Who gets hay fever?

I just returned from yoga where I spent an hour pretending to be a tree.  Don’t laugh, this is not as easy as it sounds.  In the spirit of the spring season, the teacher advised us to channel tree qualities into our practice.  This is hard to do while shaking and slipping on a yoga mat with 20 other sweaty people.  I chose the tree quality of grounding because I thought it meant I could lie down and root.  Not so — trees are not as lazy as they look.  Others chose flexibility, growth, adaptability and strength.  These were probably better choices as they speak more to the beauty of nature and what we should be striving toward as individuals.  Understandably,  no one chose the quality of making lots of people feel like they have a skull full of snot.  But sadly, this is one of the prevailing themes of spring.  Trees blooming and people’s immune systems over-reacting.

Who gets allergies?

1.  The short answer is anyone at anytime.  You can develop allergies – to seasonal allergens or to anything else — throughout your life.

2.  Genetics – There is a genetic link to allergies and if your close family members suffer from hay fever, your chance of having seasonal allergies is greater.

About 35 million Americans suffer from seasonal allergies.  This is twice as many as just 20 years ago.  Why?  No one really knows but there are theories.

3.  Hygiene Hypothesis – This theory works very well with my poor housekeeping abilities.  The rest of you are all, simply, too clean.  The hypothesis is that all of our anti-bacterial vigilance is keeping children’s immune systems from necessary exposure to infectious agents and microorganisms.  Without this exposure early on, the immune system becomes weaker and less selective.  The evidence for this theory is that allergies and auto-immune diseases are much less common in developing countries where Purell is harder to come by.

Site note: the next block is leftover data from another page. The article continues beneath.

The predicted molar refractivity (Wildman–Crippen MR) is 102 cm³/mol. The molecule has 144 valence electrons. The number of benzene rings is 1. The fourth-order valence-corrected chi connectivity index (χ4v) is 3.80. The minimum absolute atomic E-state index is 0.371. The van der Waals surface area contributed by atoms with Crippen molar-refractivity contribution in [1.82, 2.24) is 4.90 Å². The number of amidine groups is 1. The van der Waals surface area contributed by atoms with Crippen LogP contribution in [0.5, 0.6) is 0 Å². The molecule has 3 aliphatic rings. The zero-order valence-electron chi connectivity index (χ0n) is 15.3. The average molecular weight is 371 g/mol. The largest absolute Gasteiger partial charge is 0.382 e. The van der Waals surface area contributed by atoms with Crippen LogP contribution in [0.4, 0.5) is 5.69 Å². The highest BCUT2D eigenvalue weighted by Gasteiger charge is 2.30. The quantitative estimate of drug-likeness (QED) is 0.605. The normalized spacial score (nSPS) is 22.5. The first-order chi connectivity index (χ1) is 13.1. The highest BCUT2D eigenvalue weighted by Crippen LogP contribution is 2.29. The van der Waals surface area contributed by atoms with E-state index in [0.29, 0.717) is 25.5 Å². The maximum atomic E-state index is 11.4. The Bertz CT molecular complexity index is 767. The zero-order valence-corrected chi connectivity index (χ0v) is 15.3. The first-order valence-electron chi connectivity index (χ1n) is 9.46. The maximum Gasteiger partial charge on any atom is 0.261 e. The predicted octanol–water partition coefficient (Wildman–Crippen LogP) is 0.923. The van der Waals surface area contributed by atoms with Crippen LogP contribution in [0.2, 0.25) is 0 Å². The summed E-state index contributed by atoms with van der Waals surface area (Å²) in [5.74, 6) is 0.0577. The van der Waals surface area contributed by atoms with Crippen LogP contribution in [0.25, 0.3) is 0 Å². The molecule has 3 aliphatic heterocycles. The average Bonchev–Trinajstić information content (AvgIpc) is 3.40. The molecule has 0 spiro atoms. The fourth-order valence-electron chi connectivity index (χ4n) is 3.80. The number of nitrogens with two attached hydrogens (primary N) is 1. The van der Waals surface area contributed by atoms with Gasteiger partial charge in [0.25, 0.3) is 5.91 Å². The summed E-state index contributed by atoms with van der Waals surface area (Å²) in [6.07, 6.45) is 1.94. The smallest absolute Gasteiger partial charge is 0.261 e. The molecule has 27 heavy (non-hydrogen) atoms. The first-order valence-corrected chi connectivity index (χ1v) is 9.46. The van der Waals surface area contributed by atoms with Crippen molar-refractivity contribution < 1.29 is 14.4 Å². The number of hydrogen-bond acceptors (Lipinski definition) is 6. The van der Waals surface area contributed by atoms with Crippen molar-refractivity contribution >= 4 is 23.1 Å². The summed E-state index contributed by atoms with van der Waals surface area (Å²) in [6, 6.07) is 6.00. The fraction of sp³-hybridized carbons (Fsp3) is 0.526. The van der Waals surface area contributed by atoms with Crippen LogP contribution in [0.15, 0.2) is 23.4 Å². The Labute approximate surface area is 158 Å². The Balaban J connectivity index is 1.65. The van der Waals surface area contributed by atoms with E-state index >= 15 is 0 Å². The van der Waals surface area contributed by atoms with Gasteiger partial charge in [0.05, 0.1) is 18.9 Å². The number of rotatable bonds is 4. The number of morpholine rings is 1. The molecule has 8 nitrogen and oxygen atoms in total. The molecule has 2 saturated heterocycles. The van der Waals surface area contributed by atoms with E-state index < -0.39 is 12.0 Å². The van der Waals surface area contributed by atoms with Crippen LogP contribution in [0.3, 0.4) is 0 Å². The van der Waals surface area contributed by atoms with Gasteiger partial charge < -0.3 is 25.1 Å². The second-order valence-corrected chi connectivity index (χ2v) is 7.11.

4.  Increased pollution – Perhaps there is just too much dirt in the air and too many people on the ground?

5.  Global warming – When in doubt, blame global warming.  Someone please explain to my why I am still wearing a winter coat!

Additionally, asthma sufferers are at greater risk of both having hay fever and of having more severe symptoms.  Wheezing and bronchospasm are not uncommon in patients with asthma during times when the pollen count is high.  From a biochemical standpoint, the same things that put someone at high risk for asthma, put them at high risk for hay fever.

Yesterday, I was feeling some NSU.  Today I am better.  This is in large part to a friend of mine that pointed out to me that being social is just as attractive as being thin! Have I mentioned that I love good friends?

Tomorrow, treatment and prevention.

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